Phoenician Blood Endures 3,000 Years, DNA Study Shows

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The study appears in the current issue of the American Journal of Human Genetics.

Conservative Findings?

Colin Groves is a biological anthropologist at Australia National University in Canberra who was not associated with the study.

"I think this is a very neat finding," said Groves, adding that the study provides enough evidence for a clear genetic link between ancient Phoenician traders and persons now living in some of these historic trading towns.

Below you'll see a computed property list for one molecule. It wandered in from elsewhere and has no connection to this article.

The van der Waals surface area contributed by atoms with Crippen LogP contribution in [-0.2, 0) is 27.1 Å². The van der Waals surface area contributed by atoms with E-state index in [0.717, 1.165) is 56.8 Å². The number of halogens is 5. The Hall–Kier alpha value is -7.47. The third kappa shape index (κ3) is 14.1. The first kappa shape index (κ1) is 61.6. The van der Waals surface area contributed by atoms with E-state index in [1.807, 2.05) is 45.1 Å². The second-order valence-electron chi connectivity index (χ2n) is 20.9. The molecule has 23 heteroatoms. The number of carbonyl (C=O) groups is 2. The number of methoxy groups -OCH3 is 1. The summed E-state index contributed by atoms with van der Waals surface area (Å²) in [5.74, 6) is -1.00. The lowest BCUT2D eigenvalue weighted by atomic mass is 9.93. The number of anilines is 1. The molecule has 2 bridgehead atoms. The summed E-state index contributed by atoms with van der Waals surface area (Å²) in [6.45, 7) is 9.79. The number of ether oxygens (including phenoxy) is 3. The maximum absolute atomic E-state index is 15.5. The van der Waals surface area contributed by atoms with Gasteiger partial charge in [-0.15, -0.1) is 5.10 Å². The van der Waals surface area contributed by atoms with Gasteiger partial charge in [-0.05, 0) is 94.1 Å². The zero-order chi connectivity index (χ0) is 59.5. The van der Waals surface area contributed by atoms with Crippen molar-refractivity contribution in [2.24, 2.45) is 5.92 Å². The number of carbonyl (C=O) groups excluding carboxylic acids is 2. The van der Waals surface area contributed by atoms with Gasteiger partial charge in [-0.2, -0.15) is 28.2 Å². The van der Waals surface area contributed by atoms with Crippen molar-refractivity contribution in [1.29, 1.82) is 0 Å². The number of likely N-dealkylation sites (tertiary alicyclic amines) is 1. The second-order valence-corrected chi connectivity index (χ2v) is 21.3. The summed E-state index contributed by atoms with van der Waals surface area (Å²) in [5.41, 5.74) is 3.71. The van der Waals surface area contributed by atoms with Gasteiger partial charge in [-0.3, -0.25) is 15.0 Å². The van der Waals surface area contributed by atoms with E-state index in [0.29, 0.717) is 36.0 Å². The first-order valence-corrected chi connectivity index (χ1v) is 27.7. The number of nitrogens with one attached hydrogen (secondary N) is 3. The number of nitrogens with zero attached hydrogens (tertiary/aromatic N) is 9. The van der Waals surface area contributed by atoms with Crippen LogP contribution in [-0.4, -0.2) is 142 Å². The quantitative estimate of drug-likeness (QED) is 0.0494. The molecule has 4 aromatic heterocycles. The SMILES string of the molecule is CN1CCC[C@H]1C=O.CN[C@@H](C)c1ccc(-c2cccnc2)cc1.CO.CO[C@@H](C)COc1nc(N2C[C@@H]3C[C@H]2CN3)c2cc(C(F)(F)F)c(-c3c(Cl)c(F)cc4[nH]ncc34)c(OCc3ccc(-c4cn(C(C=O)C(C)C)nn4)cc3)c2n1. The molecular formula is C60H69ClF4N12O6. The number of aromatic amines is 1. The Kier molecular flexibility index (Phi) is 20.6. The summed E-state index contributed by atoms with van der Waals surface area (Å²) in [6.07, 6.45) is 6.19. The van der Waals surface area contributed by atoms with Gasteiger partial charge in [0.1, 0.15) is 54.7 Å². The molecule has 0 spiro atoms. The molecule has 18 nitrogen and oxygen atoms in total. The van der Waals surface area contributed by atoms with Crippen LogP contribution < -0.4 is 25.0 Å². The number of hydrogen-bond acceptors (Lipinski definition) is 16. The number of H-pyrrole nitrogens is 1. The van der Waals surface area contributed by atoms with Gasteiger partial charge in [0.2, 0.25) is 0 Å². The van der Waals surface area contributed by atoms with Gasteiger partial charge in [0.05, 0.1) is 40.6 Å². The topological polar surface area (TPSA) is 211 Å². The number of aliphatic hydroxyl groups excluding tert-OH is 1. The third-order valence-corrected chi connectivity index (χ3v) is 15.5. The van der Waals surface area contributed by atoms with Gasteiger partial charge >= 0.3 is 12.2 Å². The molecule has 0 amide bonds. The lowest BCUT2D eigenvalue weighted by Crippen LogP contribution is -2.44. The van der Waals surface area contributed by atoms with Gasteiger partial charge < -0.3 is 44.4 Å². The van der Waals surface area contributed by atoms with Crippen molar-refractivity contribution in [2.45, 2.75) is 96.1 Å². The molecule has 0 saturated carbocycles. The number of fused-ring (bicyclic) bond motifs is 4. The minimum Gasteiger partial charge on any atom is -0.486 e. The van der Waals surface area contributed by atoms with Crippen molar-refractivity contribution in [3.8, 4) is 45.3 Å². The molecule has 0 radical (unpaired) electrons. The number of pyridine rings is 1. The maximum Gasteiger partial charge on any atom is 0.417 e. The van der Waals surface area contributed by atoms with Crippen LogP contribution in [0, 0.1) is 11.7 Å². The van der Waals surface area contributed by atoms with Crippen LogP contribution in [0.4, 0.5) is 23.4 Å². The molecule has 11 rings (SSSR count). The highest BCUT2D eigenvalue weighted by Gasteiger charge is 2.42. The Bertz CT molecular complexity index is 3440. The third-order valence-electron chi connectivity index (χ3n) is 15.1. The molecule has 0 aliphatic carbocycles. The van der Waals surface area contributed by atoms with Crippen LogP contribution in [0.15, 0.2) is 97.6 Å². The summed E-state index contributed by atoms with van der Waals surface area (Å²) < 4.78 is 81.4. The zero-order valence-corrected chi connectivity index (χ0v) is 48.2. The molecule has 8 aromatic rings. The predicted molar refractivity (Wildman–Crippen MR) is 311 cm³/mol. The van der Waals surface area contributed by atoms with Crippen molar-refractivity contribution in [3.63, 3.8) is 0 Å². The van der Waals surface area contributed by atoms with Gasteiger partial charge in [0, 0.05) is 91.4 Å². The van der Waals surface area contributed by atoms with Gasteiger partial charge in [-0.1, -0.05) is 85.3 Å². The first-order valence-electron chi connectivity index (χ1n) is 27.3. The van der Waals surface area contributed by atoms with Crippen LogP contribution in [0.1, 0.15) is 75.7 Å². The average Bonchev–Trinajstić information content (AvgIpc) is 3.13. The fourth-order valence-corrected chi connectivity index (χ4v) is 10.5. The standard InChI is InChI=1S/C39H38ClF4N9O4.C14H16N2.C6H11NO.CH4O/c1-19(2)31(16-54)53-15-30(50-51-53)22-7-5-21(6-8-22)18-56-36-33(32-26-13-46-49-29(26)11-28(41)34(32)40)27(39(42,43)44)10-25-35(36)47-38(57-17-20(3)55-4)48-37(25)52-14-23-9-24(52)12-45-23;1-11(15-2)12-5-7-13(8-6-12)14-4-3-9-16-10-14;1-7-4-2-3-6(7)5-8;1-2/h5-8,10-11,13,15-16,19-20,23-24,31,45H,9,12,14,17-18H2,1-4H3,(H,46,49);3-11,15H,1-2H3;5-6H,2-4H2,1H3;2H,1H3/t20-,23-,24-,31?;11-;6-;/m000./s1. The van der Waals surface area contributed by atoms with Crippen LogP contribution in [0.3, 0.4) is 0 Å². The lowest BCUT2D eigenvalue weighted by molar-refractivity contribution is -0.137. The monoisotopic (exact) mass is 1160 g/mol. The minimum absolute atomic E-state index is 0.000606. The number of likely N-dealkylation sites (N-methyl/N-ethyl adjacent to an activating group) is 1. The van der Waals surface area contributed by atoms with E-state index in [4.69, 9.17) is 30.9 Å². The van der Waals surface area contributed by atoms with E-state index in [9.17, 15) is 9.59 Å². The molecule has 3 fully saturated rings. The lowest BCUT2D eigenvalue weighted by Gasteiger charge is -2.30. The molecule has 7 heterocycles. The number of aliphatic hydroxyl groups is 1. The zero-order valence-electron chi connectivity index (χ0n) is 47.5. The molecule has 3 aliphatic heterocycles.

However, he notes that the researchers looked only at Y chromosomes, indicating a line of descent from a male ancestor.

"This means that you will find such genetic traces only if there has been an unbroken male line in that area," Groves explained. "If a man has only daughters, his Y chromosome lineage dies out."

Groves also cautions that one should not interpret the findings as suggesting the Phoenicians were restricted to a certain place.

"It means only that Phoenicians were there, and presumably in sufficient numbers that chance events have not eliminated the Y chromosome traces."

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